I even had a little girl follow me at one point, watching where I was pointing my camera and looking up, trying to understand what I was photographing. I guess the murals are just a part of her every day landscape. They have always been there. She doesn’t know different, so they aren’t special to hear, like they are to me. Perhaps. That’s a whole lot of assuming though.

IMG_2253IMG_2221IMG_2220I spent the morning doing a tour of the Old Town and the main highlights of Gdańsk. I knew I wanted to find the Mural Collection, so I got up early and did another Rick Steves’ self-guided tour. There were a few churches I wanted to peek into but I am guessing a number of cruise ships came into shore today because the Old Town was packed. I think that this is the busiest of any of the places so far this summer. They crowded the churches and museums and I didn’t have the patience to wait for them all to pass. I even had a hard time getting in to any restaurants I wanted this evening. It was threatening rain so restaurants were keeping the inside tables free in case the people outside needed to run for cover.IMG_2126IMG_2142IMG_2143IMG_2147IMG_2124IMG_2148IMG_2150IMG_2152IMG_2161After only a protein bar and a bottle of water for lunch, plus a single scoop of some mysterious flavour of ice cream, I thought it would be wise to have a proper dinner. In the end I went to another food hall where I had a delicious Pad Thai and mini bottle of Prosecco to celebrate a successful day in Gdańsk. I love the idea of food halls where they gather all these wonderful chefs and you can have a little bit of everything. Dinner and a view- it was a lovely way to end a great day.IMG_2273

The Man with the Walrus Moustache

All moved in to my newest digs. I must say, all the places we have stayed on this trip have been great. Today’s apartment is no exception.IMG_2047IMG_2048IMG_2045IMG_2046A couple of months ago I had drinks with a dear friend who I hadn’t seen in some time. A lot had happened since the last time we met up but we had written and kept in touch. Whenever I travel, I send him a postcard to say hello. He has the opportunity now to travel more and so we started talking about where to go, dream destinations, planned trips, and then he asked me what it was I liked so much about travel. Why do I do it.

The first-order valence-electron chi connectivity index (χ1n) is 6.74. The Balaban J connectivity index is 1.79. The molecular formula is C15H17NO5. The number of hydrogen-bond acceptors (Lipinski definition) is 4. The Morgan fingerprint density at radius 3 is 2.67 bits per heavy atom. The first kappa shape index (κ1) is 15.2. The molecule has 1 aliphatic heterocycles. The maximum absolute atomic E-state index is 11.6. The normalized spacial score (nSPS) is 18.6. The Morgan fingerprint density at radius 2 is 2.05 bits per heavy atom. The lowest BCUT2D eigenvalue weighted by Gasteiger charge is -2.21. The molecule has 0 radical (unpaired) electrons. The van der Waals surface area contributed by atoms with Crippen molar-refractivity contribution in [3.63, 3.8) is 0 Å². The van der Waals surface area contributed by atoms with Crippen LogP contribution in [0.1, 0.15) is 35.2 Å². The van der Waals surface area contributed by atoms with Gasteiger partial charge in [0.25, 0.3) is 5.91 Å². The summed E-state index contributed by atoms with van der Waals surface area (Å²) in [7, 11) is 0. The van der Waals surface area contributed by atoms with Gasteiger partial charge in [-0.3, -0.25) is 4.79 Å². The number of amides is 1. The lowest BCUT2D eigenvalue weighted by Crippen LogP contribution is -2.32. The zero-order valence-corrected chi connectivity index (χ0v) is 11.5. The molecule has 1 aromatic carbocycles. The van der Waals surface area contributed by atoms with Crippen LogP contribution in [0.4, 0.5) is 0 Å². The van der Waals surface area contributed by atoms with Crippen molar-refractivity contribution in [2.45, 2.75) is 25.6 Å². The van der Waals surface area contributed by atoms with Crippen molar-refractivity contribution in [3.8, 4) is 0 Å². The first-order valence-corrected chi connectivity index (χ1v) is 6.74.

I didn’t hesitate in answering. I told him that travel for me is about people, and culture, and seeing the way other people live. The world interests me, as do people’s stories. Travel gives me a chance to meet people who have different stories than mine. It affords me the opportunity to try to understand and appreciate other people’s experiences.

I have been blessed with a wonderful family who love and support me. I grew up happy, and healthy and while I didn’t necessarily get every single thing I wanted, I had more than I needed. I have a great job that provides me satisfaction and fulfillment and the means to enjoy life to the fullest.

I recognize that I haven’t experienced hardship, or turmoil, or great loss or despair in the way that others have. I haven’t had great controversy in my life, or been forced to make choices I didn’t want to make. But there are people in the world who have done all that. And to stand us side by side, you would never know the difference. We get up in the morning, put our underpants on one leg at a time, (or both legs in and jump), and do what we have to do. I find that fascinating. And inspiring. And it reminds me to appreciate and respect all that I have.

Whenever someone asks if I want to go somewhere, I very rarely say no. There aren’t many places that aren’t on my list of places to see. Unless I have been there, and then it’s usually just because time and money come in to play and there are so many other places I haven’t yet been.